The point is, everyone needs to STOP relying on their temp guns so much. When you stop learning how to watch your engine performance and look for visual and audible signs that will tell you how to adjust your fuel mixture, and start putting all your trust into a temp, you're asking for a lot of trouble. There IS NO IDEAL RANGE OR MAXIMUM TEMP for all conditions. As much as an infrared temp gun is a great tool for an experienced engine tuner, it's almost the kiss of death for a newcomer. If you always tune with your temp gun, then just give your screwdriver to the temp gun. It would be about as effective.
thats ok, i learned my lesson. I will keep mine below 260. i definitley agree about the temp gun though. I hardly ever even use it.
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Old 05-25-2010, 04:27 PM   #21
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Ok guys calm down. Lol I am new at this as I stated it was my first nitro, I'm an electric guy. I have been doing a bunch of reading and now trying to tune it in the real world by myself. I am asking so I don't blow it up and give up on nitro and stay electric (that's not what we want now do we? Haha lol.) I'm having a ball with it just don't want to over look something as I'm sure I have. Thanks for all the great advice! I'll put it to good use and Maybe some day teach someone else.
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Old 05-25-2010, 04:34 PM   #22
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usally unless im racing i dont zip tie my carb. Just get some calipers measure somthing close to the carb measurement in between .7mm-1mm adjust the carb to that and tune on. No there is not an easier way to look in the carb. Just cut the zip tie=)
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Old 05-25-2010, 04:42 PM   #23
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I have never owned a temp gun. I have always used the spit method. But most of all I tune to sound, smoke trail, and performance. After a 20 or 30 min. main I might spit on the engine just to get an idea of how hot it is. I can say I have never cooked an engine yet. I have only been racing nitro for 4 years so that is why I say YET...lol
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Old 05-25-2010, 05:20 PM   #24
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my 2.0trtr with.28 stock 454 , 25 % nitro with r5 plug runs 220 to 260 I only use temp gun as a guess now, best with a good smoke out in all speeds and with a small rpm increase when fuel line is blocked/penched for me . Is your moter still tight/ gets stuck when starting? if so mite need more time on it, mines if i do a 1 to 2min. move clockwise it starts to get hot and if i go 3 to 5 min richer its runs bad, theres a fine line in the tuneing when close to were it runs best! Mine always runs hot if out bashing also on the same settings it runs best at the track so good luck! P.S my moters been to 300deg. when it was new and it started to sound a little odd at does temps , runs great now still!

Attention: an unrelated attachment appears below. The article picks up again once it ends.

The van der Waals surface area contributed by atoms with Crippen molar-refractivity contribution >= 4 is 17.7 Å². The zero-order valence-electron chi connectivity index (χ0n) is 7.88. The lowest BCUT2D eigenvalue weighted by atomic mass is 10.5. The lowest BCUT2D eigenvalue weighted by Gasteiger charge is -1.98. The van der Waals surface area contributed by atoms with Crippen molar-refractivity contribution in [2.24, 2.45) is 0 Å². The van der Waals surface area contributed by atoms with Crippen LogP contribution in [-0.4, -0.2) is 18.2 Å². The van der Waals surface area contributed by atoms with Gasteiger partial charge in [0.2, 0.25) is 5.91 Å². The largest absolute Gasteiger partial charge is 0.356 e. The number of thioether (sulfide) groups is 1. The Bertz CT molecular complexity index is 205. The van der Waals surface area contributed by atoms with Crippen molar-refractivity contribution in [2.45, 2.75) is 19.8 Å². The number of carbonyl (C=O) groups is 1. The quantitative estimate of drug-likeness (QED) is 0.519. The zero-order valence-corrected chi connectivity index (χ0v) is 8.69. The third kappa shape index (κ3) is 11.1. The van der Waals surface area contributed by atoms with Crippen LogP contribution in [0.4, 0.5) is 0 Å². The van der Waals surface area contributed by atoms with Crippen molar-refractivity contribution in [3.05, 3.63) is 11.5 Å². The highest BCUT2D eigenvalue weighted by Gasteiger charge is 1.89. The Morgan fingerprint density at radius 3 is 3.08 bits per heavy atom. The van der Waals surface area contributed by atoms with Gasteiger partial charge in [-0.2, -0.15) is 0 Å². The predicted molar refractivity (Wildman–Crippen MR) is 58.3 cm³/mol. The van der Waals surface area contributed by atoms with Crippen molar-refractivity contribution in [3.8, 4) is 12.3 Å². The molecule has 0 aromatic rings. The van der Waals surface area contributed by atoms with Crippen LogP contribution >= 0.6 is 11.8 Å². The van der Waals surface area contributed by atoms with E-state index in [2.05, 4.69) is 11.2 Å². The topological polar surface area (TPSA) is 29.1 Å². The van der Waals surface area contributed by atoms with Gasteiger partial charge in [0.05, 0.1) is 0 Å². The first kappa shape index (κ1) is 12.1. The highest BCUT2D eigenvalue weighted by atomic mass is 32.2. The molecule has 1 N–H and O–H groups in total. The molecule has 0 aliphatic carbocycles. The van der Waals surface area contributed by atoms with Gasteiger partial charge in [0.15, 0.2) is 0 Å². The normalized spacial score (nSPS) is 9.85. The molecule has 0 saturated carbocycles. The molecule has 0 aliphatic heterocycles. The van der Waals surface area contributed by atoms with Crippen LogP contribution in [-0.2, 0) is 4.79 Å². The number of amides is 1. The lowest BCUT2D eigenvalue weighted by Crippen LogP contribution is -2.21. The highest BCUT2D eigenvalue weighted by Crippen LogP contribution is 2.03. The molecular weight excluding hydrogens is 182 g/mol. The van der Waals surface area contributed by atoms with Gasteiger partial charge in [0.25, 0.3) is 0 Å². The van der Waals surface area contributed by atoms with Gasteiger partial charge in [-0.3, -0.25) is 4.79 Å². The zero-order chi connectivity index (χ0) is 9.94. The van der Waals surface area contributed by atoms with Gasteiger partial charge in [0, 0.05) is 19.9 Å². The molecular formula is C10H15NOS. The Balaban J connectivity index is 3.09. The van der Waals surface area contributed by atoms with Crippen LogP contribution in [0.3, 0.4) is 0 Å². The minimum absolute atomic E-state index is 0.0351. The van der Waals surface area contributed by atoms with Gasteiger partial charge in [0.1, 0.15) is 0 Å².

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Old 05-25-2010, 09:56 PM   #25
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I am also at 5000ft and I have found that any of the cheaper rtr type motors seem to run hot during brake-in vs. the higher end motors. just broke in a practice motor, nova 3-port, had good smoke and sounded rich, temped it at 280, just hit the 1 1/2 gallon mark and its now starting cool down into a normal heat range 215-230. Others I know have had the same type of crazy break-in temps with thier rtr motors. My werks motor has never been over 230 and its on the lean side, not much smoke and revs way out. I like to use temp range just as a tuning aid not so much a tuning guide. I think our high altitude only makes it harder to tune and temps shouldnt really change much from sea level to colorado, air mixture is air mixture no matter where u go, (less air= less fuel less power more air= more fuel more power)
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Old 05-25-2010, 10:01 PM   #26
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couldn't you technically run 40 percent nitro sense nitro is after all a oxygen carrier?